HB-Uh-Oh? Netflix subscribers climb as cable customers fall
Staff Reporter | On 27, Jan 2014Reading time: 4 mins
The number of people subscribing to video on-demand services is on the up in the US, while the number of cable customers is falling, according to a study. Is this a sign that SVOD is the downfall of premium TV?
New research from NPD shows that the number of households in the US subscribing to cable channels fell 6 per cent from March 2012 to August 2013. The number of households subscribing to Netflix and other subscription video-on-demand platforms, meanwhile, grew 4 per cent over the same period.
The figures arrive as Netflix plans to launch Season 2 of House of Cards, the first original show that was released on the streaming site almost exactly one year ago. The move to produce its own content prompted many to label Netflix as the new HBO – something HBO has always been keen to dismiss.
Time Warner CEO Jeffrey Bewkes said at the end of last year that the services were “complimentary” and that “the viewing of HBO in Netflix homes is higher than your average home,” while the use of Netflix is also higher in homes subscribing to HBO.
The message was clear: Netflix is not a competitor. But the two companies were exactly that when House of Cards came along, with Netflix outbidding the cable channel to pay a reported $100 million for Media Rights Capital’s 26-episode production. 12 months later and Netflix is sitting on one Golden Globe and three Emmy Awards.
The suggestion from NPD Group’s new data is that the pair are rivals for subscribers too: as subscription video on-demand services, such as Hulu and Amazon Instant, grow, cable channels’ pool of members is shrinking.
The data, though, is only correlational: there is no clear cause between the two statistics.
One thing that is not in doubt, though, is that Netflix is driving the SVOD viewership. According to NPD’s report, in the first quarter of 2013, Netflix had a 90 per cent share of video-streaming units, although that was 4 percentage points lower than the same period in 2012.
In terms of TV shows alone, which account for 80 per cent of video streaming, Netflix made up 89 per cent of units, while Amazon Prime was responsible for only 2 per cent. HuluPlus grew to account for 10 per cent.
Only last week, Netflix announced that it now has more than 44 million subscribers worldwide, with more than 33 million members in the US – outnumbering HBO.
“There’s no doubt that Netflix is driving the growth in SVOD, particularly with increased attention to television programming,” comments Russ Crupnick, senior vice president of industry analysis at NPD. “We are also seeing good gains in the streaming numbers from Hulu Plus and Amazon Prime, and while neither pose an immediate threat to Netflix it is interesting to see which services later adopters will try.”
Indeed, viewers are not against using more than one service. In the first three months of last year, 10 per cent of SVOD customers streamed from both Netflix and Amazon, while 8 per cent streamed from both Netflix and Hulu.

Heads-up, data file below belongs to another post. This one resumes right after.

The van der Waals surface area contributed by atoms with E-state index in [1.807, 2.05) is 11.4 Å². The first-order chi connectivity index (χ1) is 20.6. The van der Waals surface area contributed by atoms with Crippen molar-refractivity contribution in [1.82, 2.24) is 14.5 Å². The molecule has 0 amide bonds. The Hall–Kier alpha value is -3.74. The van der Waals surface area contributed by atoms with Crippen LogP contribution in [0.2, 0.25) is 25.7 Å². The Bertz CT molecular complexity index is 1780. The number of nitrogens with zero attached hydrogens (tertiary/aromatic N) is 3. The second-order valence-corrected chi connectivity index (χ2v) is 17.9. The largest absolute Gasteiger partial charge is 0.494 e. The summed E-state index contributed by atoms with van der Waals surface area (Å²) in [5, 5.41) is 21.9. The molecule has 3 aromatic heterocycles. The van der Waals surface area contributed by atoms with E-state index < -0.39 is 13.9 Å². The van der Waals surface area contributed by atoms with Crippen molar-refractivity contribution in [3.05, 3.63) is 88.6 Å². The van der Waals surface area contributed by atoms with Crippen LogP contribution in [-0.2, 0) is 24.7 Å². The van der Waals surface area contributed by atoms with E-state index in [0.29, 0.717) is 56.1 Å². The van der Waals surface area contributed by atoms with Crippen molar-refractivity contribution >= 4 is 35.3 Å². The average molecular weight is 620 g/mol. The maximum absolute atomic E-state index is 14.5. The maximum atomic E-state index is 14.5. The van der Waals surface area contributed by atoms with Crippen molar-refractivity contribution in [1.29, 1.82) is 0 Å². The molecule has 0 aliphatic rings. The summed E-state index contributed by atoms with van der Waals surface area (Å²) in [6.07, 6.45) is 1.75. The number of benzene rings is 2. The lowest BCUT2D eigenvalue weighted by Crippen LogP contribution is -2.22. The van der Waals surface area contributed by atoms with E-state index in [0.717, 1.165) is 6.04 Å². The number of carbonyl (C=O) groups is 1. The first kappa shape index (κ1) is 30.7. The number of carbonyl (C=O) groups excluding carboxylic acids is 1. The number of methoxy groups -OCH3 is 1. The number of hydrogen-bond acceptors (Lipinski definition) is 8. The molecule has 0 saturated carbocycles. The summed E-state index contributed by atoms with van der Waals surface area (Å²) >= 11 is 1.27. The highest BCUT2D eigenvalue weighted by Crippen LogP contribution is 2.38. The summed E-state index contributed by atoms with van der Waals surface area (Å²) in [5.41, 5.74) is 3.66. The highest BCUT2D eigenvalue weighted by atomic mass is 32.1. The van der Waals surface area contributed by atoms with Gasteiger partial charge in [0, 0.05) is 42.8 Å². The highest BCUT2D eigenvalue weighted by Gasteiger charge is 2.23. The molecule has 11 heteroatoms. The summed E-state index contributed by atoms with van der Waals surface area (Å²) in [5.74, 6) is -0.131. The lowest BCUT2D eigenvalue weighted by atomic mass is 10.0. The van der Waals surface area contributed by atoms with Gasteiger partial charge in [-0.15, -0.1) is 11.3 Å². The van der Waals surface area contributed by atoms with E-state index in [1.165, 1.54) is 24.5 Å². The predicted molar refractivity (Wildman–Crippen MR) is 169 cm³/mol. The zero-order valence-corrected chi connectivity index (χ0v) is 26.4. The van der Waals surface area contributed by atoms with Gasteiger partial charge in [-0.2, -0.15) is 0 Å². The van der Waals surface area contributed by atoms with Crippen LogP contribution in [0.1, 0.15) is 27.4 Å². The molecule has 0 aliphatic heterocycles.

“The company still has a quite comfortable market-share lead,” adds Crupnick. “While Hulu Plus and Amazon both still have a long way to go before they come close to catching Netflix, we are beginning to see increasing trial of these services, even among some Netflix users.”
With no clear question from NPD to determine why people are cancelling cable TV subscriptions, though, there is no certainty that the growth in on-demand viewing is stealing people away from premium TV. The fact that Netflix teamed up with Virgin Media in the UK last year to become an app on its set-top box, alongside TiVo, indicates that the Internet TV company considers themselves as an additive to cable TV rather than a replacement. (Update: Hastings has also recently said that he would be interested in a similar deal in the US to have Netflix as an app on a set-top box.)
Cable companies, meanwhile, have disputed the report altogether.
The study, which surveyed 7,500 consumers, “does not accurately reflect actual subscriber counts”, read a statement from Showtime, noting that the study was based on a representative sample rather than official industry figures from SNL Kagen. Showtime reported a rise in members from 22 million to 23 million at the start of 2014. Starz also added just over 1 million subscribers across the 12 months to September 2013, while Time Warner told Variety that subscription numbers had increased in 2013, although did not provide any specific number.
NPD apologised for claiming declines in subscribers specifically for HBO and Showtime, adding that their survey supports the notion that “faithful premium channel subscribers are becoming more so”. But the report still concludes that viewers “might consider [SVOD] to be an adequate substitution for other premium channels”.
Alternatively, it may be that people are switching to on-demand services to save money. The recent launch of Sky’s NOW TV Entertainment Pass in the UK, which allows people to watch premium TV content without the 12-month commitment, perhaps indicates that the industry has already reached a similar conclusion themselves.
For now, though, however you choose to interpret the figures, it seems clear that HBO and Netflix are very much competitors – whether either of them admit it or not.